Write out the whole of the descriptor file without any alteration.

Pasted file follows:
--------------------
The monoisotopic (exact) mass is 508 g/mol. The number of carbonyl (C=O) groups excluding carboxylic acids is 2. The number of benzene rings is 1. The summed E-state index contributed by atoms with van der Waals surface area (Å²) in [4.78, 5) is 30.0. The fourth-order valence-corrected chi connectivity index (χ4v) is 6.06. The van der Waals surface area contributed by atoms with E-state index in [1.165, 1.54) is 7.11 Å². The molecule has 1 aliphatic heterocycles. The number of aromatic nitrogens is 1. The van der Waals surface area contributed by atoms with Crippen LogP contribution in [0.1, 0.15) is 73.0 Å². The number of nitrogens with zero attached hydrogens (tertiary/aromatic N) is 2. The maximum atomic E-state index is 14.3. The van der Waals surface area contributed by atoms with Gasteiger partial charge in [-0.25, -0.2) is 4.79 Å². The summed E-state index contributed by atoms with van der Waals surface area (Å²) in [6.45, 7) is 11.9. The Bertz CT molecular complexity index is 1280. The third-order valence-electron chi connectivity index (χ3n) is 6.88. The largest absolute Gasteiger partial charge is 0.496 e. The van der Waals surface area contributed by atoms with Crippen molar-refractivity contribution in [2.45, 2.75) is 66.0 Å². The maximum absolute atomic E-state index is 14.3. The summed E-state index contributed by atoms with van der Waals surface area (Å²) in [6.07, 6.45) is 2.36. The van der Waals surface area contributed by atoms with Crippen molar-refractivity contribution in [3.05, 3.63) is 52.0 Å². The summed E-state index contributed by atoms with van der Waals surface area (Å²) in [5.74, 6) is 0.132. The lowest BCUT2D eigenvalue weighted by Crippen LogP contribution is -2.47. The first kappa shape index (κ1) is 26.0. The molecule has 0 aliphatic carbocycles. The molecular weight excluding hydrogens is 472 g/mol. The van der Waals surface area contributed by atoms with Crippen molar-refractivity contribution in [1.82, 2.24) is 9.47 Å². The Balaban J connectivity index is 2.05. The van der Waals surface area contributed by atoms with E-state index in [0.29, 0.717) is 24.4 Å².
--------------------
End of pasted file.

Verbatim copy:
The monoisotopic (exact) mass is 508 g/mol. The number of carbonyl (C=O) groups excluding carboxylic acids is 2. The number of benzene rings is 1. The summed E-state index contributed by atoms with van der Waals surface area (Å²) in [4.78, 5) is 30.0. The fourth-order valence-corrected chi connectivity index (χ4v) is 6.06. The van der Waals surface area contributed by atoms with E-state index in [1.165, 1.54) is 7.11 Å². The molecule has 1 aliphatic heterocycles. The number of aromatic nitrogens is 1. The van der Waals surface area contributed by atoms with Crippen LogP contribution in [0.1, 0.15) is 73.0 Å². The number of nitrogens with zero attached hydrogens (tertiary/aromatic N) is 2. The maximum atomic E-state index is 14.3. The van der Waals surface area contributed by atoms with Gasteiger partial charge in [-0.25, -0.2) is 4.79 Å². The summed E-state index contributed by atoms with van der Waals surface area (Å²) in [6.45, 7) is 11.9. The Bertz CT molecular complexity index is 1280. The third-order valence-electron chi connectivity index (χ3n) is 6.88. The largest absolute Gasteiger partial charge is 0.496 e. The van der Waals surface area contributed by atoms with Crippen molar-refractivity contribution in [2.45, 2.75) is 66.0 Å². The maximum absolute atomic E-state index is 14.3. The summed E-state index contributed by atoms with van der Waals surface area (Å²) in [6.07, 6.45) is 2.36. The van der Waals surface area contributed by atoms with Crippen molar-refractivity contribution in [3.05, 3.63) is 52.0 Å². The summed E-state index contributed by atoms with van der Waals surface area (Å²) in [5.74, 6) is 0.132. The lowest BCUT2D eigenvalue weighted by Crippen LogP contribution is -2.47. The first kappa shape index (κ1) is 26.0. The molecule has 0 aliphatic carbocycles. The molecular weight excluding hydrogens is 472 g/mol. The van der Waals surface area contributed by atoms with Crippen molar-refractivity contribution in [1.82, 2.24) is 9.47 Å². The Balaban J connectivity index is 2.05. The van der Waals surface area contributed by atoms with E-state index in [0.29, 0.717) is 24.4 Å².